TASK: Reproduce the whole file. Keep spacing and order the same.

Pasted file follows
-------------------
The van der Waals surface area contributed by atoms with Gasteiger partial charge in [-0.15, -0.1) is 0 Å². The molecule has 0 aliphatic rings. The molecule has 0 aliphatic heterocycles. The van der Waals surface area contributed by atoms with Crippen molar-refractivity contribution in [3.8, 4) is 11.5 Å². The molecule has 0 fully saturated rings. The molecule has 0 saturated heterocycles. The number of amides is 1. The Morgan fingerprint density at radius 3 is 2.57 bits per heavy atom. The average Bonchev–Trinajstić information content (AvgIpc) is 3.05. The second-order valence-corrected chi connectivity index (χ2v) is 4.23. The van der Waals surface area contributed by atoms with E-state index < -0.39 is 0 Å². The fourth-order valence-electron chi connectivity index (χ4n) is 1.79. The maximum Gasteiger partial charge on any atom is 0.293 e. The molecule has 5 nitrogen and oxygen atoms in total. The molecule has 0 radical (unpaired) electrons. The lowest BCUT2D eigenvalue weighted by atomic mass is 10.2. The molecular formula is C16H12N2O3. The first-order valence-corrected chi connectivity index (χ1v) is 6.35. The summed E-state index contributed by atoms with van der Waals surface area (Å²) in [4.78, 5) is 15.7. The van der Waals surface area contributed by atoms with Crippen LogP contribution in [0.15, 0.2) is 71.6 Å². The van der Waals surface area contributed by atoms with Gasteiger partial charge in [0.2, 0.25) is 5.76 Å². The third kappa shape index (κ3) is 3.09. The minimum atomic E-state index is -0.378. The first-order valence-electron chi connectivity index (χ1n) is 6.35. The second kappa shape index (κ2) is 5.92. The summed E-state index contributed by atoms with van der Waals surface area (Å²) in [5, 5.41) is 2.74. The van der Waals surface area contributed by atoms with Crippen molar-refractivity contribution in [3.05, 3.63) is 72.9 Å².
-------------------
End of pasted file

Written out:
The van der Waals surface area contributed by atoms with Gasteiger partial charge in [-0.15, -0.1) is 0 Å². The molecule has 0 aliphatic rings. The molecule has 0 aliphatic heterocycles. The van der Waals surface area contributed by atoms with Crippen molar-refractivity contribution in [3.8, 4) is 11.5 Å². The molecule has 0 fully saturated rings. The molecule has 0 saturated heterocycles. The number of amides is 1. The Morgan fingerprint density at radius 3 is 2.57 bits per heavy atom. The average Bonchev–Trinajstić information content (AvgIpc) is 3.05. The second-order valence-corrected chi connectivity index (χ2v) is 4.23. The van der Waals surface area contributed by atoms with E-state index < -0.39 is 0 Å². The fourth-order valence-electron chi connectivity index (χ4n) is 1.79. The maximum Gasteiger partial charge on any atom is 0.293 e. The molecule has 5 nitrogen and oxygen atoms in total. The molecule has 0 radical (unpaired) electrons. The lowest BCUT2D eigenvalue weighted by atomic mass is 10.2. The molecular formula is C16H12N2O3. The first-order valence-corrected chi connectivity index (χ1v) is 6.35. The summed E-state index contributed by atoms with van der Waals surface area (Å²) in [4.78, 5) is 15.7. The van der Waals surface area contributed by atoms with Crippen LogP contribution in [0.15, 0.2) is 71.6 Å². The van der Waals surface area contributed by atoms with Gasteiger partial charge in [0.2, 0.25) is 5.76 Å². The third kappa shape index (κ3) is 3.09. The minimum atomic E-state index is -0.378. The first-order valence-electron chi connectivity index (χ1n) is 6.35. The second kappa shape index (κ2) is 5.92. The summed E-state index contributed by atoms with van der Waals surface area (Å²) in [5, 5.41) is 2.74. The van der Waals surface area contributed by atoms with Crippen molar-refractivity contribution in [3.05, 3.63) is 72.9 Å².